ECONOMY - 13 AUG 2015

Nigeria: Dark clouds and Silver linings

Nigeria: Dark clouds and Silver linings
Cloudy Skies

In Italy, for 30 years under the Borgias, they had warfare, terror, murder and bloodshed, but they produced Michelangelo, Leonardo da Vinci and the Renaissance. In Switzerland they had brotherly love, they had 500 years of democracy and peace - and what did that produce? The cuckoo clock. 

- Orson Welles 

This line from classic movie The Third Man is one of my all-time favourite movie quotes. What it lacks in accuracy, it makes up for in elegance and effect. It alludes to the peculiar observation that unforgiving environments demonstrate a unique capacity to harness and foster excellence. Yet, while it has been well documented how culture and art has often thrived in hardship, less attention has been paid to how economic success can be borne out of adversity.

It is difficult to express the difficulty of living in Nigeria. The country is in a near-constant state of volatility, seemingly moving from one mini-crisis to the next. Unreliable infrastructure drives up business expenses even as the economic prospects of the next generation continue to darken. Meanwhile, people and businesses suffer from the nation’s international notoriety. Finally, there is the pervasive passive-aggressive behaviour that makes one wonder whether Nigerians just enjoy making things difficult for one another. 

Then again we are already familiar with all these. They are called third world problems. Nigeria has taken many strides forward in the last decade but these challenges remain. Nevertheless, they offer a unique opportunity to thrive for those willing to capitalize on them.

You do not have to look too far to figure out how to turn the disadvantages into advantages. For example, Nigeria is now in the throes of its own technology age but a skills gap still exists–most notably in the highly specialist information technology roles. This gap, created by the limited higher education opportunities in the field, has been identified by the government but at the moment the opportunity is there to be the early bird that gets the worm. The preference for traditional qualifications in Nigerian culture means such courses are not as popular as they should be and ensures that there is still a premium on these skills. Startups such as Andela have found success by leveraging on these factors.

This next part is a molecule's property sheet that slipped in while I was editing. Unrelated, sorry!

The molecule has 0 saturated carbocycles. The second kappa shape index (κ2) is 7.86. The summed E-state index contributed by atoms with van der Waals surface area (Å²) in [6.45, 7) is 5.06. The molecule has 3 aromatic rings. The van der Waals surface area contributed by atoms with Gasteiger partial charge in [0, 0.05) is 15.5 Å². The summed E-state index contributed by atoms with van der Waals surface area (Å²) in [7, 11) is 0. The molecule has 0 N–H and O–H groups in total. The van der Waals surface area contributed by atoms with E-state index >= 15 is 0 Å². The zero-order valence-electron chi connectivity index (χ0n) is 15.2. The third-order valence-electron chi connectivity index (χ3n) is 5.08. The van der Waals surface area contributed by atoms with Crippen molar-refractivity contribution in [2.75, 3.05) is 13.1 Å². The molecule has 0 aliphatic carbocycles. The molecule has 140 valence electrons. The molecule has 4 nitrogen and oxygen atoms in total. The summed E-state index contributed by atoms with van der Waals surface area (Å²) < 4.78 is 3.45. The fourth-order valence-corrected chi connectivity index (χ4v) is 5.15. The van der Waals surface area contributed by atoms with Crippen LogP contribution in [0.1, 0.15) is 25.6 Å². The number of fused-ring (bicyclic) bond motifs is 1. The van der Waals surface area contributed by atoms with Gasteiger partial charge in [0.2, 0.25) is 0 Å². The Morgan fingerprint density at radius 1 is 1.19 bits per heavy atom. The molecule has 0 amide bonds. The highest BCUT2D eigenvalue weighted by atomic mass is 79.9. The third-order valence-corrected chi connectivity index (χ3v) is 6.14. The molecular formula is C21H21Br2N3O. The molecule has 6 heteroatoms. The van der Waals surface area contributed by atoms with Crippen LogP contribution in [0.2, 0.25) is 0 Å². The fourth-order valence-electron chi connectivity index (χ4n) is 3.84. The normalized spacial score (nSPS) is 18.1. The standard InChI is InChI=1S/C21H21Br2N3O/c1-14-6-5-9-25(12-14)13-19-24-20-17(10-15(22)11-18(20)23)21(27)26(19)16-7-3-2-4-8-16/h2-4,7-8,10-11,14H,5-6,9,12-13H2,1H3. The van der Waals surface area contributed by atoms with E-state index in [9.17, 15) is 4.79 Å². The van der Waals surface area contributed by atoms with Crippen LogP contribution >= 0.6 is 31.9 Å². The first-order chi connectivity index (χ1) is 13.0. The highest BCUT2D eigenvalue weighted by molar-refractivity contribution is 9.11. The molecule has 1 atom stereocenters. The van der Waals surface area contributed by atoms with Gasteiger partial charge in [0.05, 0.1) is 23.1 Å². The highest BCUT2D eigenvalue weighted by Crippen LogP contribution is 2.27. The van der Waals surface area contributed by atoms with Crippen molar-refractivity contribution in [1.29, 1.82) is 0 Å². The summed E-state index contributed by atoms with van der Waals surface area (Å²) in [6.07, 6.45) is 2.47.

More generally, not enough emphasis is placed on quality service in the Nigerian business environment. With an expanding tertiary sector as the backdrop, the absence of a true service culture presents a huge economic opportunity. Quality customer service is uncorrelated with business size or market power so even the smallest enterprises can leverage this potential differentiator. Similarly, in Nigeria, all but the most sophisticated firms treat their employees like robots. Nurturing an attractive working environment gives a strong competitive advantage in attractive prospective employees. Everyday, we suffer the negative effects of patronising businesses that are not people-driven. The opportunity is there to use this principle to set apart yourself, or your business.

Sometimes, the opportunity is adversity itself. Periods of chaos and upheaval sometimes present the best or only opportunity to gamble. We see this most often with the arts; bleak periods have often inspired humanity’s greatest works. In the same way, economic success can be found in adversity. For example, the performance of the NSE this year so far can either be viewed with panic or as an opportunity for long-term capital gains. The long-term trajectory of the NSE All Share Index is undoubtedly upward and otherwise unwilling investors have a short-term window to invest.

Learning to view disadvantages as advantages is not just a strategy for jobseekers and potential entrepreneurs. It is a mindset that can be adopted by anyone seeking to make the best of what they have. Whatever the setting, the key is finding a way of turning your stumbling blocks into stepping stones. For example, the absence of pressure as an underdog might give you the boost you need to win. Meanwhile, limited exposure can be an advantage if it permits you multiple opportunities to experiment and fail until you can determine the right formula.

One strategy doomed to fail is basing success on the continued existence of these disadvantages. Not only is that morally bankrupt, it is also economically short-sighted. Failing to anticipate a point in the future when the disadvantage no longer exists is foolhardy. In Nigeria, starting an enterprise that depends on exploiting power shortages is an unsustainable approach. We cannot, and should not expect our infrastructure to be inadequate forever. When a disadvantage is not addressed directly, it should be used as a springboard for progress. Any enterprise that requires the continued existence of a disadvantage for its success is doomed from the start.

Not many people know that Vincent Van Gogh never learnt to paint. What would have been an impediment for most became an advantage for him as it left his natural instincts for painting unfettered. Meanwhile, development economists are discovering a fascinating consequence of poverty–an unconsciously adopted scarcity mindset helps poor people focus their minds to produce better results in a number of areas. These very different anecdotes tell the same story about how a disadvantage can become your advantage. Many Nigerians are of the opinion that the nation has consistently wasted its inherited advantages. Perhaps it is time we flip the script and make strengths out of our weaknesses.

 

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Kitan Williams

Kitan Williams

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